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The Ethnic Conflict Research Digest

2001, Vol. 4 No. 1 .

Peace Operations Between War and Peace
Erwin Schmidl (ed.)

London: Frank Cass, 2000
184pp. Index. Hb.: £37.50; ISBN 0-7146-4989-9. Pb.: £16.50; ISBN 0-7146-8052-4.

This is a somewhat unusual collection of articles on peace operations. It contains a wide range of studies whose only common denominator is their focus on various aspects of peacekeeping, enforcement, or other forms of peace operations. The introductory overview by Schmidl covers the familiar conceptual and historical ground on the evolution of peace operations. He has also produced a summary analysis for the book. The reader would benefit more by reading the more comprehensive and important analyses of peace-maintenance tasks by Jarat Chopra and his co-authors than the summary provided in this book.

The most interesting contributions in the book come from somewhat unusual perspectives. Thus, Thomas Mockaitis explores peace operations from the vantage point of counterinsurgency warfare. The author's approach is conceptually muddled and ethically troublesome, but he seems to make an important point by comparing especially the operations in Somalia in terms of counterinsurgency. In fact, this perspective may help to explain why Somalia became such a debacle.

The book also contains a comparison of experiences in Srebrenica and Somalia by Chris Klep and Donna Winslow. They provide a reflective analysis of the difficulties faced primarily by the Canadian and Dutch forces in these violent places. The authors refer to inadequate training, logistical problems, unclear rules of engagement, political complexities, and other factors as reasons for the international failure in Srebrenica and Somalia.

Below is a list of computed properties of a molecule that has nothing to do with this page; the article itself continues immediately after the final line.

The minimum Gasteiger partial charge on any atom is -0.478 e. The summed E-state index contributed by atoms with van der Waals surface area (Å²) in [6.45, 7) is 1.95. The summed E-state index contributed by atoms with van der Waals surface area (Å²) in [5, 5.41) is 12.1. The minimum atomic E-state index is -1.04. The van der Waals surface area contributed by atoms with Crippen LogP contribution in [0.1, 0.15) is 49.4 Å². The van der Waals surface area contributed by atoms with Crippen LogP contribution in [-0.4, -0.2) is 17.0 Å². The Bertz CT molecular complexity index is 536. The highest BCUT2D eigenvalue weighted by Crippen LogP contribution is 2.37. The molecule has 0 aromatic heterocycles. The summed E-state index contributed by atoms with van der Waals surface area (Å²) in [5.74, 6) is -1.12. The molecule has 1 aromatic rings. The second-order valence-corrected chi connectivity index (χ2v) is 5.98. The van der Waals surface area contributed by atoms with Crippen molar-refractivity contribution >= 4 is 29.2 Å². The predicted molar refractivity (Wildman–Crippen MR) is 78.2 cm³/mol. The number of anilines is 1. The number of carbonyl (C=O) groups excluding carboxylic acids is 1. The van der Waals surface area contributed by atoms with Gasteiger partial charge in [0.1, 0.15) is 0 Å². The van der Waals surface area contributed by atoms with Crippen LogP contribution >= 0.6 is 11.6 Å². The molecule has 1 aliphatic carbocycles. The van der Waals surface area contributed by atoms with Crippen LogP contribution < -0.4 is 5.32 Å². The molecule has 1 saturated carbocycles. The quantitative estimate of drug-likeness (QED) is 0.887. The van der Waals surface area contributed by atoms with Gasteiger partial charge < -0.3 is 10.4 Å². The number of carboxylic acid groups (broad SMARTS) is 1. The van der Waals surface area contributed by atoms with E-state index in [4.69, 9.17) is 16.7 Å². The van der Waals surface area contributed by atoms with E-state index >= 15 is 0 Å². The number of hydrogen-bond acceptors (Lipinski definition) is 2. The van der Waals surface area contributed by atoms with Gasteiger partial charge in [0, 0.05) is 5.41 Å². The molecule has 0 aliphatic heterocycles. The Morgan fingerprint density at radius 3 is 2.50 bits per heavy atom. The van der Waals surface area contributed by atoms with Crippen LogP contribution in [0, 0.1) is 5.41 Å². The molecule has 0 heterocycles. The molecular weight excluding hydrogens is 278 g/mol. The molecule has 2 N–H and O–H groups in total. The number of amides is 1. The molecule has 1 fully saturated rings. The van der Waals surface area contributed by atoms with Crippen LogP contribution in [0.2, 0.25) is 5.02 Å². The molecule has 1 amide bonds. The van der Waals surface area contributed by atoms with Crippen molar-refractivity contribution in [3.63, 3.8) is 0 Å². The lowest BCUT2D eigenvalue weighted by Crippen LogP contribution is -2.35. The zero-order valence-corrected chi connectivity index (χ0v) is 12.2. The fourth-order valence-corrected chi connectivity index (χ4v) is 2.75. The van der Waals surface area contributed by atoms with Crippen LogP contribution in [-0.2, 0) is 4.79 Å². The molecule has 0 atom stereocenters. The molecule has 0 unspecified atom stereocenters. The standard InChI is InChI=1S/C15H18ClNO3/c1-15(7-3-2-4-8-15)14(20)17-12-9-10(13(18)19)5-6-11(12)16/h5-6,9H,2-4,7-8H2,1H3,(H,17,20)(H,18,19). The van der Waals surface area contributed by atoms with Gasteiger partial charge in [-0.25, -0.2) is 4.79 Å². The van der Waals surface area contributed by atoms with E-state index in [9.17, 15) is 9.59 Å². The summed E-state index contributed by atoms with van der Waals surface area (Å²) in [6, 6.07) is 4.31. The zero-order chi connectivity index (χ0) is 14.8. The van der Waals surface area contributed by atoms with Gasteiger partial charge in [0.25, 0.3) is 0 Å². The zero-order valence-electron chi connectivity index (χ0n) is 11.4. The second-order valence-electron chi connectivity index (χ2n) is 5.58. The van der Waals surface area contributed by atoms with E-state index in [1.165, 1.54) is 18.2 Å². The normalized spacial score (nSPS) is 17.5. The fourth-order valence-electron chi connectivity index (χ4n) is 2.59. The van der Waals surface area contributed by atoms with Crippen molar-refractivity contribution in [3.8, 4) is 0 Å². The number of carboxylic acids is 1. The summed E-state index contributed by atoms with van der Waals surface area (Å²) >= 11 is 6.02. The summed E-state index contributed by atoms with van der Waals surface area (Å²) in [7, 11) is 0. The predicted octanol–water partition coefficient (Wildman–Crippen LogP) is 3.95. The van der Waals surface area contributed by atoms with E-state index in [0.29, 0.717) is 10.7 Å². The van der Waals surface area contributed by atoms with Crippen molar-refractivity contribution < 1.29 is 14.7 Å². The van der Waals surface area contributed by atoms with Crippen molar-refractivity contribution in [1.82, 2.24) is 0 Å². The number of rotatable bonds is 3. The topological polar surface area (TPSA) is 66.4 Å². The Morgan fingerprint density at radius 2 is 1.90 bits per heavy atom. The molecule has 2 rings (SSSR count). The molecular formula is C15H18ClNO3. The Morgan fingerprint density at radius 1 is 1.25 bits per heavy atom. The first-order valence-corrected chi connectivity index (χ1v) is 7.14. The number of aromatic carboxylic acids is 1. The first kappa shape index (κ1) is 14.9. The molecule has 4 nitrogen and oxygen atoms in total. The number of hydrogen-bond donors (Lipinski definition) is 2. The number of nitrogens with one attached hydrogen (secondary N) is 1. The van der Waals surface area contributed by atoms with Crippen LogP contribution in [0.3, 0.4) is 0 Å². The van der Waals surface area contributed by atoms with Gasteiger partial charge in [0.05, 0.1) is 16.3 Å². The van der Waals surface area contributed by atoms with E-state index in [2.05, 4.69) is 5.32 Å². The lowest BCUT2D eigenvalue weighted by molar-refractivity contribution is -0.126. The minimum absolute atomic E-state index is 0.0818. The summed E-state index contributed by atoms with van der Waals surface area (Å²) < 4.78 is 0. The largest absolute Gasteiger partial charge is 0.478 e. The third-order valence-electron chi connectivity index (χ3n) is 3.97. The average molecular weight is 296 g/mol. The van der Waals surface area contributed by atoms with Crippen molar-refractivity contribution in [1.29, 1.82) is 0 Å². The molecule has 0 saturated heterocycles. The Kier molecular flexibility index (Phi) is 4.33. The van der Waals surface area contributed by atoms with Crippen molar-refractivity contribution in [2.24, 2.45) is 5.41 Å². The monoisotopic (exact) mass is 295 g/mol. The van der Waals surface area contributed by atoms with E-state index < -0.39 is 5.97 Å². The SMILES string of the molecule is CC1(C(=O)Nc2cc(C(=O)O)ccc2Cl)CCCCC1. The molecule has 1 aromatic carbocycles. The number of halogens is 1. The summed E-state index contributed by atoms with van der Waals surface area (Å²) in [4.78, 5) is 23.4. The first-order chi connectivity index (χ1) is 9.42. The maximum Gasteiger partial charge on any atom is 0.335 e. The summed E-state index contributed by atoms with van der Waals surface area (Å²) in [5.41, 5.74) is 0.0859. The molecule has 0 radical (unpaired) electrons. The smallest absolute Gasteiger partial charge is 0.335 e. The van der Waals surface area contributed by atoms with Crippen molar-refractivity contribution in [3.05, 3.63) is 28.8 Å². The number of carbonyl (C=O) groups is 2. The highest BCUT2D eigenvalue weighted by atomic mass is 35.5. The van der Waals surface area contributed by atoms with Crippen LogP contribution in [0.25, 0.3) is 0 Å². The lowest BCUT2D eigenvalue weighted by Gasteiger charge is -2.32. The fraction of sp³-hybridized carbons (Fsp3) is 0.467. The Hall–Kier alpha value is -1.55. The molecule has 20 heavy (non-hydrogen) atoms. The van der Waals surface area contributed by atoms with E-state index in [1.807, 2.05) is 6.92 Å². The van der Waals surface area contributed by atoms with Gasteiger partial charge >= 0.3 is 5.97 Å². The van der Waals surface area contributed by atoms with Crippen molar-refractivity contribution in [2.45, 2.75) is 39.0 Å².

Moreover, both the Dutch and especially the Canadian peacekeepers became involved in clearly criminal acts in Sbrebrenica. Klep and Winslow conclude, however, with a happy note that both governments started a soul search and have mended their peacekeeping practices since then. Unfortunately, there seems to have been much less multilateral learning from Somalia which has rather prompted unilateral reactions, especially in the United States.

The latter problem is addressed indirectly by Christopher Dandeker and James Gow who explore the impact of "strategic peacekeeping" on military culture. They recognize that, in addition to the problems of interstate coordination in peacekeeping activities, the need for robust operations pose challenges also to the traditional national military culture. As there is, in peacekeeping, no Clausewitzian binary choice between victory or defeat, military cultures must become more flexible, while at the same time civil-military relations may have to be redefined.

The effects of peacekeeping on established military cultures and practices are, in part, due to the different environment compared with war. Fabrizio Battistelli, Teresa Ammendola and Maria Grazia Galantino link up in their intriguing contribution the indeterminacy of peace operations to the postmodern nature of its environment which is fuzzy, in the cybernetic sense of the word. Although the correlation established, for instance, between the "postmodernity" of soldiers and their motivation to become engaged in peace enforcement seem to be dubious, the article is refreshingly different from the standard studies of peacekeeping.

Raimo Väyrynen

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